The Seventh Kavalry is a white supremacist organization based in Tulsa, Oklahoma. Taking inspiration from the writings of the deceased vigilante Rorschach, the group's racially based crusade derives from its apathy towards the police force and the Robert Redford's administration, whom they deem traitorous for their apologetic disposition towards African-Americans and other minority groups within the United States. Despite the Kavalry's adoption of Rorschach's identity, it is clear that the misinterpretation of his beliefs has been the catalyst for the group's inflammatory actions.
The group was originally active around 2015-2016. Before going underground, a purge, later known as the White Night, took place during which members of the Kavalry invaded hundreds of homes belonging to members of the police. Multiple police officers and their families were murdered, leading local law enforcement to begin donning masks in order to secure their identities. Senator Joe Keene Jr. introduced the Defense of Police Act, commonly referred to as DOPA, as an amendment to the Keene Act so police officers could wear masks which would protect their identities.
In 2019, the Kavalry's resurgence was initiated after one of the member, Carmichael shot and critically wounded Police Officer Charlie Sutton. After hearing of the incident, undercover police officer Sister Night arrested and detained a suspect living in the white ghetto Nixonville. Later, the Kavalry broadcast a video to the Tulsa Police Department, using Rorschach's rhetoric while threatening to kill more police. The suspect brought in by Night was first questioned by Looking Glass. Glass confirmed that the suspect knew where the Kavalry were. After Night's fatal interrogation of the suspect revealed the location of one of the Kavalry's bases, Chief Judd Crawford authorized a raid on their base: a cattle ranch. Inside the house, several Kavalry members, Carmichael included, were removing lithium batteries and placing them in buckets. When they spotted the police approaching them, they prepared to evacuate, each members carrying cyanide capsules. in a plane while two others manned an M2 Browning machine gun, killing several of their own cattle and police officers. Sister Night managed to kill the gunners before confronting Carmichael in the house. Before she could question him, however, he swallowed his cyanide capsule. The other members who fled in the plane were pursued by an owlship, piloted by Crawford and Pirate Jenny. They destroyed the plane with the owlship's flamethrower, though they crashed as a result.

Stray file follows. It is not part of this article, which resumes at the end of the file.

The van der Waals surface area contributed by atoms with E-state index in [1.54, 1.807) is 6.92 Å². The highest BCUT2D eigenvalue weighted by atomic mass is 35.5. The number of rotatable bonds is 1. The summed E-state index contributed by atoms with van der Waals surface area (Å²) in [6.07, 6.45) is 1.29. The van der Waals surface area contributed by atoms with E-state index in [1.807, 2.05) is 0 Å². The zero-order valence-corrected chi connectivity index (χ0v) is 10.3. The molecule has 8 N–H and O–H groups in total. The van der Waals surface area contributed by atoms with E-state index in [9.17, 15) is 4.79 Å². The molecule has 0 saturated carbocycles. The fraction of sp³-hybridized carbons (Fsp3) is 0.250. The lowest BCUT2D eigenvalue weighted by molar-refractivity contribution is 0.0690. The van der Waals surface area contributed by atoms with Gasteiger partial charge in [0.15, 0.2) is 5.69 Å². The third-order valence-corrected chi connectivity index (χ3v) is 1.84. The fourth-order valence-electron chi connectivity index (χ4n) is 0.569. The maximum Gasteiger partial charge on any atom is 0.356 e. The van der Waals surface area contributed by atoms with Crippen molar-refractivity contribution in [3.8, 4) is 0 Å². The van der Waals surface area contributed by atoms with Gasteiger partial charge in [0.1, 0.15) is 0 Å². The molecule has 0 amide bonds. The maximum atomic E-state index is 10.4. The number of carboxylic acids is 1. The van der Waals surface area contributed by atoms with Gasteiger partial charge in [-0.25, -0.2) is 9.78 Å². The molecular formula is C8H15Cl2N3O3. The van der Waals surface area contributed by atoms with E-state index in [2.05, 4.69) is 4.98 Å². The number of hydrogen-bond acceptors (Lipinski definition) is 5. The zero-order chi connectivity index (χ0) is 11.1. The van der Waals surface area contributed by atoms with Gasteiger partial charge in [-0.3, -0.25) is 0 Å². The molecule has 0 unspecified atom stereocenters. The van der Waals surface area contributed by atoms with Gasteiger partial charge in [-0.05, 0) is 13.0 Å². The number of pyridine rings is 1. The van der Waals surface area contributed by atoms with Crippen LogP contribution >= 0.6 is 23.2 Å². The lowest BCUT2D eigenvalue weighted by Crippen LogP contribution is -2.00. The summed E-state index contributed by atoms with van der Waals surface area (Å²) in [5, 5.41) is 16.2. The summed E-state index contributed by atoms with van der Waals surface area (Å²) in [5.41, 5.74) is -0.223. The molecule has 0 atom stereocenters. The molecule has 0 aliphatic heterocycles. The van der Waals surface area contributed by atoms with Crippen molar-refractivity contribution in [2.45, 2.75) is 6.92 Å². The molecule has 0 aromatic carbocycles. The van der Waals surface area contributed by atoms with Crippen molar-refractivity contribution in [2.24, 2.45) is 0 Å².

- "It's Summer and We're Running Out of Ice"
- "Martial Feats of Comanche Horsemanship"
- "She Was Killed by Space Junk"
- "Little Fear of Lightning"
- "An Almost Religious Awe"
- "A God Walks into Abar"
- "See How They Fly"
- The first episode of the Watchmen television series indicates that the name is spelled as "Kavalry", with Judd Crawford referring to the organization as "the 7K". Moreover, the MEMO: "Rorschach's Journal" document found on the Peteypedia section of the official HBO website mentions the Seventh Kavalry multiple times.
- The Seventh Kavalry is named after the 7th Cavalry Regiment, an armored cavalry famous for its participation in some of the largest battles of the Indian Wars, including the infamous Battle of Little Bighorn, and was commanded by Lieutenant Colonel George Armstrong Custer.
- The 7th Cavalry Regiment was referenced in the original series. In Issue 11's supplemental material, Adrian Veidt gave an interview with Doug Roth for Nova Express in 1975, in which he views twentieth century society as a race between extinction and enlightenment. He compares the two concepts with both the Four Horsemen of the Apocalypse and the 7th Cavalry Regiment respectively. In the context of the interview, Veidt refers to the 7th Cavalry as making a noble, valiant, but futile last stand, believing their fight to be true and enlighten. Veidt, believing himself to be a true enlightened being who believed that the forces of extinction were likely going to win out, formulated his master plan to make his own stand against nuclear annihilation. Given the context, however, Veidt knew very well that his actions, much like the 7th Cavalry's, are not so honorable and that he would represent an apocalypse to the people of New York City, in the same way George Armstrong Custer represented an apocalypse to the Native Americans that he slaughtered, however, Veidt still believed that his actions were necessary in order to save humanity. In the HBO series, it's clear that Veidt's actions are both directly and indirectly responsible for the creation of the Seventh Kavarly as well as several other grievances in the world at large, and that any attempts that Veidt had toward creating his utopia were both futile and foolhardy much in the way of Custer's Last Stand.